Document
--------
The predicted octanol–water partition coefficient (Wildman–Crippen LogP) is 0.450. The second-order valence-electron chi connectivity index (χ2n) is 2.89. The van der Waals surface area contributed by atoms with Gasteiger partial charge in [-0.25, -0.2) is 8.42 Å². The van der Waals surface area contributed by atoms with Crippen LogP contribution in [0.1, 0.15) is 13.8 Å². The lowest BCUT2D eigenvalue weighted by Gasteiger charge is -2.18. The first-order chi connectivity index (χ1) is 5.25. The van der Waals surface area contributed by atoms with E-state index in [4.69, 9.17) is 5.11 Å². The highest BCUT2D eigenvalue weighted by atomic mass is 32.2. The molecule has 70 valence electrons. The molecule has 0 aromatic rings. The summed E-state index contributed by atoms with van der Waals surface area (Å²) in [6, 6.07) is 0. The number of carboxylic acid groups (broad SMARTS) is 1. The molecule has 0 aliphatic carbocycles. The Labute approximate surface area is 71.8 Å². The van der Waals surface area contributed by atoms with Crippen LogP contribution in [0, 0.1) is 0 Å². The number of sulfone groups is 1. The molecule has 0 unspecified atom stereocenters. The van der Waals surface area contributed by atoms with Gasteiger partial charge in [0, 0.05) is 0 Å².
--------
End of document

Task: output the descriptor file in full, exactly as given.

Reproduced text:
The predicted octanol–water partition coefficient (Wildman–Crippen LogP) is 0.450. The second-order valence-electron chi connectivity index (χ2n) is 2.89. The van der Waals surface area contributed by atoms with Gasteiger partial charge in [-0.25, -0.2) is 8.42 Å². The van der Waals surface area contributed by atoms with Crippen LogP contribution in [0.1, 0.15) is 13.8 Å². The lowest BCUT2D eigenvalue weighted by Gasteiger charge is -2.18. The first-order chi connectivity index (χ1) is 5.25. The van der Waals surface area contributed by atoms with E-state index in [4.69, 9.17) is 5.11 Å². The highest BCUT2D eigenvalue weighted by atomic mass is 32.2. The molecule has 70 valence electrons. The molecule has 0 aromatic rings. The summed E-state index contributed by atoms with van der Waals surface area (Å²) in [6, 6.07) is 0. The number of carboxylic acid groups (broad SMARTS) is 1. The molecule has 0 aliphatic carbocycles. The Labute approximate surface area is 71.8 Å². The van der Waals surface area contributed by atoms with Crippen LogP contribution in [0, 0.1) is 0 Å². The number of sulfone groups is 1. The molecule has 0 unspecified atom stereocenters. The van der Waals surface area contributed by atoms with Gasteiger partial charge in [0, 0.05) is 0 Å².